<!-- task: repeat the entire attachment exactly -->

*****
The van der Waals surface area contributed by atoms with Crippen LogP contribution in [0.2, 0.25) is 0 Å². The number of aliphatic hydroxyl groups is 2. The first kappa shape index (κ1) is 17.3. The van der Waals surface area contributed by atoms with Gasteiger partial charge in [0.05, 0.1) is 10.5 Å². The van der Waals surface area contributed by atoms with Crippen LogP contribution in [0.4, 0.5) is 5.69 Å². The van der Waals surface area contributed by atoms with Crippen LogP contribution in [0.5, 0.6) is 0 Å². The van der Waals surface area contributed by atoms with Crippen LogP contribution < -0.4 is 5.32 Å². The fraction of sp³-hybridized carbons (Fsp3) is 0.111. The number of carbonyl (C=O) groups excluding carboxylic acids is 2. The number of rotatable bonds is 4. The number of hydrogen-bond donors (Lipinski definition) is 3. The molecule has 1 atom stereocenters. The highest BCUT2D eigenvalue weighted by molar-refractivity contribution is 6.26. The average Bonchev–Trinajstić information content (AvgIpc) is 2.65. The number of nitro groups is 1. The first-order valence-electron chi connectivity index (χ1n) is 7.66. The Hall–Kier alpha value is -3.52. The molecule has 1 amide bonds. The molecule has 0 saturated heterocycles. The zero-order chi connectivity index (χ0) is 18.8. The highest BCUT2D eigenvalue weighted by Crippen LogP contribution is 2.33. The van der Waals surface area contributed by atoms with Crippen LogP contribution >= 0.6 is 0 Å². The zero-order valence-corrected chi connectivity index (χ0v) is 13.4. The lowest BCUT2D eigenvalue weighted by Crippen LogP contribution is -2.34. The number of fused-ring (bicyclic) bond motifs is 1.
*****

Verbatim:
The van der Waals surface area contributed by atoms with Crippen LogP contribution in [0.2, 0.25) is 0 Å². The number of aliphatic hydroxyl groups is 2. The first kappa shape index (κ1) is 17.3. The van der Waals surface area contributed by atoms with Gasteiger partial charge in [0.05, 0.1) is 10.5 Å². The van der Waals surface area contributed by atoms with Crippen LogP contribution in [0.4, 0.5) is 5.69 Å². The van der Waals surface area contributed by atoms with Crippen LogP contribution in [0.5, 0.6) is 0 Å². The van der Waals surface area contributed by atoms with Crippen LogP contribution < -0.4 is 5.32 Å². The fraction of sp³-hybridized carbons (Fsp3) is 0.111. The number of carbonyl (C=O) groups excluding carboxylic acids is 2. The number of rotatable bonds is 4. The number of hydrogen-bond donors (Lipinski definition) is 3. The molecule has 1 atom stereocenters. The highest BCUT2D eigenvalue weighted by molar-refractivity contribution is 6.26. The average Bonchev–Trinajstić information content (AvgIpc) is 2.65. The number of nitro groups is 1. The first-order valence-electron chi connectivity index (χ1n) is 7.66. The Hall–Kier alpha value is -3.52. The molecule has 1 amide bonds. The molecule has 0 saturated heterocycles. The zero-order chi connectivity index (χ0) is 18.8. The highest BCUT2D eigenvalue weighted by Crippen LogP contribution is 2.33. The van der Waals surface area contributed by atoms with Crippen LogP contribution >= 0.6 is 0 Å². The zero-order valence-corrected chi connectivity index (χ0v) is 13.4. The lowest BCUT2D eigenvalue weighted by Crippen LogP contribution is -2.34. The number of fused-ring (bicyclic) bond motifs is 1.